|Israeli Shekel per $ One Year as of June 8, 2014|
The Israeli Shekel (NIS) has been on a long term strengthening trend hitting a 12 month high (dollar low) of under 3.4500 in mid-May (see chart above). In May of 2012 it traded over 4.000.
While it is notoriously difficult to forecast exchange rates several factors are likely to continue:
What are the factors affecting the exchange rate?
• Interest rate differential between the US dollar and shekel. The US central bank has indicated short term interest rates will remain low in the near future which is likely to keep Shekel interest rates remain higher than the US dollar. The interest rate differential between the NIS and the Euro can affect both the Euro/NIS rate and the $/NIS rate. Recent activities by the European Central Bank indicate a long future period of extremely low interest rates.
• Speculative flows into the shekel. As shekel rates remain lower speculators from around the world purchase dollars to earn the extra interest. In the financial markets this is called “hot money “because it moves quickly in response to market conditions. Furthermore if these speculators feel the trend is their friend they will increase their shekel purchases. An additional factor is inflows from Israeli exporters, foreign investors and corporations expanding their operations in Israel.
Policies by the Israeli Central Bank (Bank of Israel)
In an effort to stabilize the exchange rate the Bank of Israel has been “intervening “in the currency market buying dollars and selling shekels. Despite purchasing over $300 million dollars since the middle of 2012 the shekel has continued to strengthen. Since 2008 the bank has purchased $ billion and the rate is at virtually the same rate as 6 years ago.
Not only has the central bank intervention not slowed the rise of the shekel it has created losses for the Central Bank. As the dollar strengthens/shekel weakens the dollars held by the Central Bank decline in value.
But throughout financial history and around the world intervention seldom works to reverse a long term trend created by fundamental economic conditions. This has been the case for the Bank of Israel as well. Despite purchases of over in the last months the dollar has fallen from a 2013 high of over 4.0 to a recent low below 3.45
The Bank of Israel’s dilemma:
Central banks can only target one rate through their policies: either the exchange rate or interest rates. In order to reduce the long term attractiveness of the shekel, the Bank of Israel would have to lower interest rates….But lower interest rates lower mortgage rates and increase demand and prices for housing exactly the opposite of government policy.
Most recent economic data has indicated slower growth in the Israeli economy and talk has increased of interest rate cuts. Even if that were to occur NIS rates would remain above those of both the dollar and Euro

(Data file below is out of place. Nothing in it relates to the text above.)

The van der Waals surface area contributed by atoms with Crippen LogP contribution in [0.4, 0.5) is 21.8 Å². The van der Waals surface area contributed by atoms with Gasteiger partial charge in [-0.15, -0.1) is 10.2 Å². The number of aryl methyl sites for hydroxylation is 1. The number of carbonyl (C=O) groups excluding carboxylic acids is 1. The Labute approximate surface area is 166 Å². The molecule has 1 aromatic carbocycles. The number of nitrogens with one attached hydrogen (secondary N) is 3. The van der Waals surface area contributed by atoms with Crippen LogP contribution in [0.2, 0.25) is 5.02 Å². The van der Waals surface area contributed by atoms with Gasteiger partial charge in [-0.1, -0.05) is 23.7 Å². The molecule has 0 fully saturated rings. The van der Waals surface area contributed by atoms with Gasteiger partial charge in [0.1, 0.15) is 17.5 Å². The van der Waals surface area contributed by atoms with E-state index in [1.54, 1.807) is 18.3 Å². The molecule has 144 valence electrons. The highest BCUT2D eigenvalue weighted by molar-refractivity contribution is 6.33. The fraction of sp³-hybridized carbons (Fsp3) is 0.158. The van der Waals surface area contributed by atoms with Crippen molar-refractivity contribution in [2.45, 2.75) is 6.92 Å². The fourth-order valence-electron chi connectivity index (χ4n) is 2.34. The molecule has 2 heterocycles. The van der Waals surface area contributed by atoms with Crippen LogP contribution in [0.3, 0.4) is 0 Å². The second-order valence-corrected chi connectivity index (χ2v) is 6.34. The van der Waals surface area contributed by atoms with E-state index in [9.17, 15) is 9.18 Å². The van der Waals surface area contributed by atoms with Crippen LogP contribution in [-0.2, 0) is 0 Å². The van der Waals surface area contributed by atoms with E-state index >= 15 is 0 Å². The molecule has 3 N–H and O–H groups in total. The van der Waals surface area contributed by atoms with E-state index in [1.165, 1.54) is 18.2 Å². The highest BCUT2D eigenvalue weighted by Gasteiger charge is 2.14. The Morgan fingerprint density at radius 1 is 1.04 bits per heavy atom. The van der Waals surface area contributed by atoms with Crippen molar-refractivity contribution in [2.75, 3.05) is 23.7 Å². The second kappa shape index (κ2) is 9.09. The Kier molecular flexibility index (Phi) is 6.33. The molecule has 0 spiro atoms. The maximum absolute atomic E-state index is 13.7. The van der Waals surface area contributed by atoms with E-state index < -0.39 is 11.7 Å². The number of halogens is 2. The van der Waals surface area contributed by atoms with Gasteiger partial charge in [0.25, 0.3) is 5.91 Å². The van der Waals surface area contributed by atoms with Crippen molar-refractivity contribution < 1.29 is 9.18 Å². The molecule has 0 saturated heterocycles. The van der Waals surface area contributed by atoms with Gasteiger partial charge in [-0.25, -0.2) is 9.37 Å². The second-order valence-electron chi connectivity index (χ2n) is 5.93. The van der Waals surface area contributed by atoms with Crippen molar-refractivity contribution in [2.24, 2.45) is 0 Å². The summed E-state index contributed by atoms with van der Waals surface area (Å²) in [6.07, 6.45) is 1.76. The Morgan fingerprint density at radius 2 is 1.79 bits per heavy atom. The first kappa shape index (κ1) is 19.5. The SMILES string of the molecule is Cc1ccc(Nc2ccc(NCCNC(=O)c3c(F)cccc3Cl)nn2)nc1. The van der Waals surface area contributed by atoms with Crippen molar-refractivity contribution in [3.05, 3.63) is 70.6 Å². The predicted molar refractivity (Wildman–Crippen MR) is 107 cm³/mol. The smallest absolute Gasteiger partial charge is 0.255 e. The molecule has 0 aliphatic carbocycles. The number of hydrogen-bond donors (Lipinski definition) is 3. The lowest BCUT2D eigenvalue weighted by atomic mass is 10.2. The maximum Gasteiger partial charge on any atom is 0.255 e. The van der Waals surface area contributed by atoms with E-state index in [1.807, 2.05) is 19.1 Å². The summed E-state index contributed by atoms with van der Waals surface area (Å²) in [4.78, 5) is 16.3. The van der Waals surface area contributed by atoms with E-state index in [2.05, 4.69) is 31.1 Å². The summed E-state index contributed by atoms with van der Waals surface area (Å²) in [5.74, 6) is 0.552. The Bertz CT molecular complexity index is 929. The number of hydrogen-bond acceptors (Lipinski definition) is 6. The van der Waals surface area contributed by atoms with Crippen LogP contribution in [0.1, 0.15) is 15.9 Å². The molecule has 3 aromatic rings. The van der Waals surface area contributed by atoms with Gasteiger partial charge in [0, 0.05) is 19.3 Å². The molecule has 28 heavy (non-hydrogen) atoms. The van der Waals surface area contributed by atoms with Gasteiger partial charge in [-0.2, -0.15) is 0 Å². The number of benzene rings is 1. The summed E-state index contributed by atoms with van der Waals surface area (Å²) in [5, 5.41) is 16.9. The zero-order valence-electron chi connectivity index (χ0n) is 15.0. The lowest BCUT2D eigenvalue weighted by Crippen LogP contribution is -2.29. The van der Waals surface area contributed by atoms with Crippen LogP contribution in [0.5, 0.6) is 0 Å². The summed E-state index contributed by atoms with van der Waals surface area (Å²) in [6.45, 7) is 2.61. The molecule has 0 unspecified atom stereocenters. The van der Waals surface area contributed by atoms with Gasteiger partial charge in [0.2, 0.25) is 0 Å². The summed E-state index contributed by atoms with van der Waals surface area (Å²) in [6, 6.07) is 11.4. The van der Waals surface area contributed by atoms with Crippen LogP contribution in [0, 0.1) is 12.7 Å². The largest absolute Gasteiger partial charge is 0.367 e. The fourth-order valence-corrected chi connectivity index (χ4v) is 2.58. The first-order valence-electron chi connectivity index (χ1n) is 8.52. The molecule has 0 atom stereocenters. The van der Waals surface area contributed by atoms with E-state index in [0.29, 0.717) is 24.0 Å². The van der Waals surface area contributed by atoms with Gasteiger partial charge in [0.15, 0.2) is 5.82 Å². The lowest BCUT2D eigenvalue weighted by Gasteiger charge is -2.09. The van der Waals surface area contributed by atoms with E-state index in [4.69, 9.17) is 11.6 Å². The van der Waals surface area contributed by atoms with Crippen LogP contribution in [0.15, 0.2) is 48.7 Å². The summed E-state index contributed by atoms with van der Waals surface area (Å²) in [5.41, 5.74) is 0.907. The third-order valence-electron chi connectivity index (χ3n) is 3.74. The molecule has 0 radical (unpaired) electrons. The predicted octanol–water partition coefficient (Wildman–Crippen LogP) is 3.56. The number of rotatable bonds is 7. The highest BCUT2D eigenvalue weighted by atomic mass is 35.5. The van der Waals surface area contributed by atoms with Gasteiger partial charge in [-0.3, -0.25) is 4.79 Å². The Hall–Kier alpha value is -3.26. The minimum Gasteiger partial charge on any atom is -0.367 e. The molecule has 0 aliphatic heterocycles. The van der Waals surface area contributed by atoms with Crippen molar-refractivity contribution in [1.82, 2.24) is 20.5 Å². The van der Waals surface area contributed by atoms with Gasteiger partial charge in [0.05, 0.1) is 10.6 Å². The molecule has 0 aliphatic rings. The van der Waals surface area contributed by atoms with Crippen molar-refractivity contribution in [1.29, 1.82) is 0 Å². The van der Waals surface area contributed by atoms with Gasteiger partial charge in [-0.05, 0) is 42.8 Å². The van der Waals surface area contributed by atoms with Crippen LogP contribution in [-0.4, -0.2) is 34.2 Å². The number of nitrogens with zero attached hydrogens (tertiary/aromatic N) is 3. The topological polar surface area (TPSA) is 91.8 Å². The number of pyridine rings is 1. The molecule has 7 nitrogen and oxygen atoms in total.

What is the future outlook?
Exchange rates are very difficult to forecast and virtually impossible to forecast on a short term basis. The shekel may well have a short term weakening of 1% to as much as 5% without changing the fundamental trend. In fact on May 19 the exchange rate moved from a low of 3.4420 to 3.4950 before closing at 3.4750… a range of 1.5%.
As long as interest rate differentials vs the US and the ECU remain positive for the shekel vs. the dollar and the Euro it will be a short term factor in the currency’s favor. Even if the Bank of Israel cuts rates in response to recent slower economic growth and low global interest rates, the interest rate differential will remain positive for the NIS
Several long term factors argue for continued strength in the Israeli currency
• Inflows from non-Israeli corporations and investors. Investors putting money into Israeli startups need to buy shekels to do so. Multinational corporations such as Intel already established in Israel need shekels to cover ongoing expenses and business expansion.
Corporations that have done ipos in the US or sold out to US companies have dollars to repatriate.
• Israeli exporters a large part of the economy have dollars to repatriate from sales abroad.
• If the above groups fear more weakening of the dollar they will accelerate their shekel purchases creating more momentum for a weaker dollar.
• An important longer term factor will be the development of large natural gas reserves. Investments during the development stage will bring inflows of from abroad and purchases of local currency. Once developed gas exports would both generate revenues and reduce the need for $ denominated energy imports.
Recently appointed Central Bank Governor Karmit Flug acknowledged that the Bank of Israel has been intervening to slow the currency movements to give time for corporations to prepare themselves. But she noted the strength of the shekel reflects confidence in the Israeli economy which she expects to continue The central bank continues to indicate that while it may act to moderate exchange rate movements it cannot reverse long term trends based on economic fundamentals.
Perhaps those that would be adversely affected by a further weakening of the dollar vs. the shekel might take Ms. Flug’s advice and also prepare themselves for the possibility of a future stronger shekel.
On June 9 both Governor Flug and Bank of Israel head of capital markets gave little indication of concern about the stonger shekel in their speeches at the Herziliya Conference.
The Marker/Haaretz reports: